Today would be a day of contrasts for our tour group, as we left the pastoral countryside of Donegal and headed to Dublin City; the last four days being spent in a quaint hotel and the next two nights to be spent in what the Irish refer to as a "castle."
We drove across Northern Ireland and back into the republic to Monaghan. There we stopped for some tea before continuing for our afternoon visit to an old friend: Arthur Guinness and his little store.
For many visitors, Ireland conjures up images of castles and thatched cottages, wide open green fields and a great deal of Irish music playing all around. Though all that is there, from the mysterious to the music, Ireland is a thoroughly modern state. Joining the European Union has changed everything from currency to roadways. One can still find the Ireland of their grandparents but in very subtle ways. It would be akin to the visitor coming to America and looking for log cabins, cowboys and bison in Colorado. They are there, but one has to take Denver in as well. So it is not at all unusual in Ireland to behold a great old cathedral and see across from it a modern shopping center.
Nowhere are there such contrasts than in Dublin. A drive along the docks of the Liffey will reveal modern buildings cheek to jowl with old pubs and warehouses. Dublin has become a world city. People of all races and creeds can be found, and yet, there is something Irish about that too. From its origins as a Viking settlement, Dublin has assimilated foreigners and made them violently Irish. I saw that firsthand when we arrived at the Guinness brewery.
The brewery has a wonderful tour that takes the visitor through the many steps needed to make the beer that is almost as symbolic as the harp. However, if you get on the elevator, you can head straight up to the seventh floor, where the geniuses that have created this marketing sensation created a pub with a fantastic 360 degree view of Dublin. Among the servers with names like Declan, Colm, and Sean, was a guy named Bill. Sure enough, when I asked him for a pint, he answered with a Midwestern accent. Turns out he hails from Holland, Michigan, and came to Ireland with his Irish fiancé to visit. He talked about how his fiancé now really wanted him to settle down in Ireland. Bill shrugged his shoulders, finished topping off the pint and with the faintest hint of a brogue starting said, "I'm getting used to living in Dublin."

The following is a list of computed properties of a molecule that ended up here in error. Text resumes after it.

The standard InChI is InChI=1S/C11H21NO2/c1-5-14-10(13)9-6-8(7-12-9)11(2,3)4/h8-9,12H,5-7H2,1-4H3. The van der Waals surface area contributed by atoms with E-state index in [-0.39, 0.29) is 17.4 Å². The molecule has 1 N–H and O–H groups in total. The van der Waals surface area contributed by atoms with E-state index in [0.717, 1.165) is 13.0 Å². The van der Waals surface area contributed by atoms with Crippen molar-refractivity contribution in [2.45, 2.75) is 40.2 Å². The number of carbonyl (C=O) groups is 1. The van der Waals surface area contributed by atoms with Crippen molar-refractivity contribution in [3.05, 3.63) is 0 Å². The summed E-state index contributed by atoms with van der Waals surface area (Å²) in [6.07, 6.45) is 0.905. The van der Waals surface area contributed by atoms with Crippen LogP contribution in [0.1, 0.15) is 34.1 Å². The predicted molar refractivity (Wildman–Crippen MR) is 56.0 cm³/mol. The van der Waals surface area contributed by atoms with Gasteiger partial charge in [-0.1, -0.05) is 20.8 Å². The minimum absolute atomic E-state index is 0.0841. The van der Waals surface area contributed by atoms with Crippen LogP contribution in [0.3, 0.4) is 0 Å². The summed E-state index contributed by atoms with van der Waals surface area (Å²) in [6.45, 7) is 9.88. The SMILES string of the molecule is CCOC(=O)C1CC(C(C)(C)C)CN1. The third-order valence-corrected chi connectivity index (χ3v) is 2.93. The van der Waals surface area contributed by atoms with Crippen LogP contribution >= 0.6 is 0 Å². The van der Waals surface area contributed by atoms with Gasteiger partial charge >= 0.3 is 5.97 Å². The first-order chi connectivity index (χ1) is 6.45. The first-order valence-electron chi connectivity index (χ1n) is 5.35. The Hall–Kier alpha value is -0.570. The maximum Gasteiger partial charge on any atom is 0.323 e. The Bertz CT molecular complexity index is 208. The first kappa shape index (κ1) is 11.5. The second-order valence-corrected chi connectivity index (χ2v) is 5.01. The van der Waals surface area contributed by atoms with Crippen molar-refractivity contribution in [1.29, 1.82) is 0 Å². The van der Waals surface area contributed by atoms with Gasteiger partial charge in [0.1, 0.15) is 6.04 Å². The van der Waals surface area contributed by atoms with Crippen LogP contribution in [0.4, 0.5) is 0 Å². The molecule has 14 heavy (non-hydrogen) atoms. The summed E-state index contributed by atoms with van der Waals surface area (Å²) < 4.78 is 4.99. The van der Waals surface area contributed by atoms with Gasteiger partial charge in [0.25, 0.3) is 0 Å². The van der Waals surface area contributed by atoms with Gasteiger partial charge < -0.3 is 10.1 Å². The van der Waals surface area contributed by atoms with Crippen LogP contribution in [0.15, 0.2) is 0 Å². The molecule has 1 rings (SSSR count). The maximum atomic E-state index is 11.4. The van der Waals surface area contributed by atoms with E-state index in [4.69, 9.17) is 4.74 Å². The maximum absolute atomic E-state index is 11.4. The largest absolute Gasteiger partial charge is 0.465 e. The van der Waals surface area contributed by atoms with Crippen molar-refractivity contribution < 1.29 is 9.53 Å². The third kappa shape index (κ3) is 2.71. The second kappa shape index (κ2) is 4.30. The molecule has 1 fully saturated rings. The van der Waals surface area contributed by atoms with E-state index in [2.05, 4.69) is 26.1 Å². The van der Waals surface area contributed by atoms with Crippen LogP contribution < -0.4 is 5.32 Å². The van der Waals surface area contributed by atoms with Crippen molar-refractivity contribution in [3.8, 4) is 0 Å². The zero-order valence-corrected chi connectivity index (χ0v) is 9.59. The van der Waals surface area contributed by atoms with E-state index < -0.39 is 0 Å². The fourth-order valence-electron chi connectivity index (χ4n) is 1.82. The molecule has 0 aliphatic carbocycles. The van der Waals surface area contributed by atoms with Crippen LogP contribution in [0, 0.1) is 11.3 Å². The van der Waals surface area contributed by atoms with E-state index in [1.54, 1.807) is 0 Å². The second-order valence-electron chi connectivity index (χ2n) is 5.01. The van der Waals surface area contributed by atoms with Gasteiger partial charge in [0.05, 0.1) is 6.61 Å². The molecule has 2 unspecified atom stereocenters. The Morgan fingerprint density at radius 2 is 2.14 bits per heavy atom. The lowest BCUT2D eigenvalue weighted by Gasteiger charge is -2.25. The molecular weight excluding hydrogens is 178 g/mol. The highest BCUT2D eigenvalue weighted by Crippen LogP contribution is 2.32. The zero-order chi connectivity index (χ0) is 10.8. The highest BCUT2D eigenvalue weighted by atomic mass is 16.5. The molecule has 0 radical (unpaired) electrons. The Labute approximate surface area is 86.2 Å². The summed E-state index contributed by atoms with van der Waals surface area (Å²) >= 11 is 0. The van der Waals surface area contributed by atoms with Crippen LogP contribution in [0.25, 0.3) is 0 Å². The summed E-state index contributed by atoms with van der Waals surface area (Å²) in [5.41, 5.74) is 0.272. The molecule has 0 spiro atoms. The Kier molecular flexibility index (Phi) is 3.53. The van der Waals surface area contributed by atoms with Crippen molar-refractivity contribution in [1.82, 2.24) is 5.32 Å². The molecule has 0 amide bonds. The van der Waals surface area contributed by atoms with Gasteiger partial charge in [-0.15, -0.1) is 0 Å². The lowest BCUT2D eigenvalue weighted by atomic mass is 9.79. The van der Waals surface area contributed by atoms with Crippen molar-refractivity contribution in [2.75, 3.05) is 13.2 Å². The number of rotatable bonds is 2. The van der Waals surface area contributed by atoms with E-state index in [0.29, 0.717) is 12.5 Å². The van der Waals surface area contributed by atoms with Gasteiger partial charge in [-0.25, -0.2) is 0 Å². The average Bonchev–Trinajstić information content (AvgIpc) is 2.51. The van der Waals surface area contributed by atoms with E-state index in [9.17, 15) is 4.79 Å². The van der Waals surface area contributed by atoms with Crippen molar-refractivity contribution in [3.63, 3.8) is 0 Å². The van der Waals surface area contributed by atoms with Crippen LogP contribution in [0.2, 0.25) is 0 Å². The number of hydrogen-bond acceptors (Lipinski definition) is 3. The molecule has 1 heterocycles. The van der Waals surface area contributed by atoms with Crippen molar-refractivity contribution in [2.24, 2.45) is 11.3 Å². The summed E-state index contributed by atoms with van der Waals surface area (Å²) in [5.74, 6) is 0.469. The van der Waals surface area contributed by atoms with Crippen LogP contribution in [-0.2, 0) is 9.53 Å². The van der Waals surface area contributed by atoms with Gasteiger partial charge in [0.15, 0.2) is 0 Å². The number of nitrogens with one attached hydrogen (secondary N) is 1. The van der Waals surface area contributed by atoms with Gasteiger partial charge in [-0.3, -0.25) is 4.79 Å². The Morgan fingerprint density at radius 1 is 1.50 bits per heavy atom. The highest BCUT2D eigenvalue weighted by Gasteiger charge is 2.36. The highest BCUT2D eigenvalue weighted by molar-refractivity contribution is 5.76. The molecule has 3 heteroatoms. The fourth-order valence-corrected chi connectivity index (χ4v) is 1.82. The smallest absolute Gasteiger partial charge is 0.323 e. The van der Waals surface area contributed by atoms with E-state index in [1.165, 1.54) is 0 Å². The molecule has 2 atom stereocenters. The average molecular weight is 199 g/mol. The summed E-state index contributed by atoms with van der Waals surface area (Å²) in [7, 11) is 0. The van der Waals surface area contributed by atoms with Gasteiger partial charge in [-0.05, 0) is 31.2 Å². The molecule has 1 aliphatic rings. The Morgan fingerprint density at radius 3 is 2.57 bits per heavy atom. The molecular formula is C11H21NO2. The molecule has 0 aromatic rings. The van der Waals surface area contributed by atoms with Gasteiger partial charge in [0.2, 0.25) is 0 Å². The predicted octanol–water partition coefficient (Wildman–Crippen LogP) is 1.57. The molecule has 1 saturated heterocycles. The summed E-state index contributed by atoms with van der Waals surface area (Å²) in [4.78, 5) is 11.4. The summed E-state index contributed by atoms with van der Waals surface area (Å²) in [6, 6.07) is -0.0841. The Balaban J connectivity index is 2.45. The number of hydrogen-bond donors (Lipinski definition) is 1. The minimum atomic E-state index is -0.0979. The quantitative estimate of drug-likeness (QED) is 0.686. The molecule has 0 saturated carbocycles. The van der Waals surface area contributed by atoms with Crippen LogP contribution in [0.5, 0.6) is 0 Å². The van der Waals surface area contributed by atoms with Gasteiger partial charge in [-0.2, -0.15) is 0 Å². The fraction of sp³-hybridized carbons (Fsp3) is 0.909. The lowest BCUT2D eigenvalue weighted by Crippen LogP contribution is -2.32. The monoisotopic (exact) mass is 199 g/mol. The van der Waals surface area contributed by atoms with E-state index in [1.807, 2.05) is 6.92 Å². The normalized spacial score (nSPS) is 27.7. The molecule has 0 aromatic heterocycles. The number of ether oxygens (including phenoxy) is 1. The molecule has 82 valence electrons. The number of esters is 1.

Mick drove us to his home town, Dunboyne. The "castle” Dunboyne sits on the grounds that once had a fortress in olden times. Later, a Georgian manor house graced the grounds and that is pretty much what is left today, along with some very tasteful modern improvements. While not as "castle-like" as some, the place sure made up for it with sumptuous lodgings. Once again the contrast that is Ireland today was evident with the mix of the old and new.
The Irish cherish the old as well as embrace the new. When we drove through his town, Mick pointed out his watering hole, Brady's pub. The pub is considered a heritage site and protected from being destroyed or "re-muddled.” We headed to the hotel, relaxed and had dinner. The concierge mentioned that there was some traditional music taking place at, where else, but Mick's pub Brady's.
We finished our dinner and gathered everyone who wished to see a session or "seisun.” About five adults were seated with fiddles playing alongside a young boy playing concertina and another boy alternating between tenor banjo and guitar. They were as kind as could be, inviting me to get up and sing a couple of songs. One of the fiddlers had relatives in Chicago and so we talked quite a bit about various parts of town, like people do when starting to find some common ground. They were almost reverential when they heard that Brian and I had studied and played with Cuz Teahan. Our group was an appreciative audience and clapped, sang and chatted with the locals. We left the pub feeling like we got backstage passes to the Rolling Stones! It was the perfect end to a long day.
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